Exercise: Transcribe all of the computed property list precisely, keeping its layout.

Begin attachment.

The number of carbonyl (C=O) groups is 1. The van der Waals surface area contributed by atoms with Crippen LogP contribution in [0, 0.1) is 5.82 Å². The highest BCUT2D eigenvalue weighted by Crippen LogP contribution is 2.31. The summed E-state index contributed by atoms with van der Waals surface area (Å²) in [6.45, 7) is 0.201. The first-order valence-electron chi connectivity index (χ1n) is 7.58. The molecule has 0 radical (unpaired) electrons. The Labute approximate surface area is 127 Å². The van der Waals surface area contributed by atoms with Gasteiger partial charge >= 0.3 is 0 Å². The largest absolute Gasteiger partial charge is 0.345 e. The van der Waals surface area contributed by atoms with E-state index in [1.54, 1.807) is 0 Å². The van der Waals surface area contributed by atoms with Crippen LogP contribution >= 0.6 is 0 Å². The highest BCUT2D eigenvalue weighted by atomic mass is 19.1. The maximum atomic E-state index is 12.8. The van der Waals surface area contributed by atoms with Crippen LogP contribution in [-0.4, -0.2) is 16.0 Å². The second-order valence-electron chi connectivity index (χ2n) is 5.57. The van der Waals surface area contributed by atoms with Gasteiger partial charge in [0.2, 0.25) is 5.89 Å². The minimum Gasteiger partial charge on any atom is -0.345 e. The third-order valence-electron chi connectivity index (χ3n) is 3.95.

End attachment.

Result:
The number of carbonyl (C=O) groups is 1. The van der Waals surface area contributed by atoms with Crippen LogP contribution in [0, 0.1) is 5.82 Å². The highest BCUT2D eigenvalue weighted by Crippen LogP contribution is 2.31. The summed E-state index contributed by atoms with van der Waals surface area (Å²) in [6.45, 7) is 0.201. The first-order valence-electron chi connectivity index (χ1n) is 7.58. The molecule has 0 radical (unpaired) electrons. The Labute approximate surface area is 127 Å². The van der Waals surface area contributed by atoms with Gasteiger partial charge >= 0.3 is 0 Å². The largest absolute Gasteiger partial charge is 0.345 e. The van der Waals surface area contributed by atoms with E-state index in [1.54, 1.807) is 0 Å². The van der Waals surface area contributed by atoms with Crippen LogP contribution >= 0.6 is 0 Å². The highest BCUT2D eigenvalue weighted by atomic mass is 19.1. The maximum atomic E-state index is 12.8. The van der Waals surface area contributed by atoms with Crippen LogP contribution in [-0.4, -0.2) is 16.0 Å². The second-order valence-electron chi connectivity index (χ2n) is 5.57. The van der Waals surface area contributed by atoms with Gasteiger partial charge in [0.2, 0.25) is 5.89 Å². The minimum Gasteiger partial charge on any atom is -0.345 e. The third-order valence-electron chi connectivity index (χ3n) is 3.95.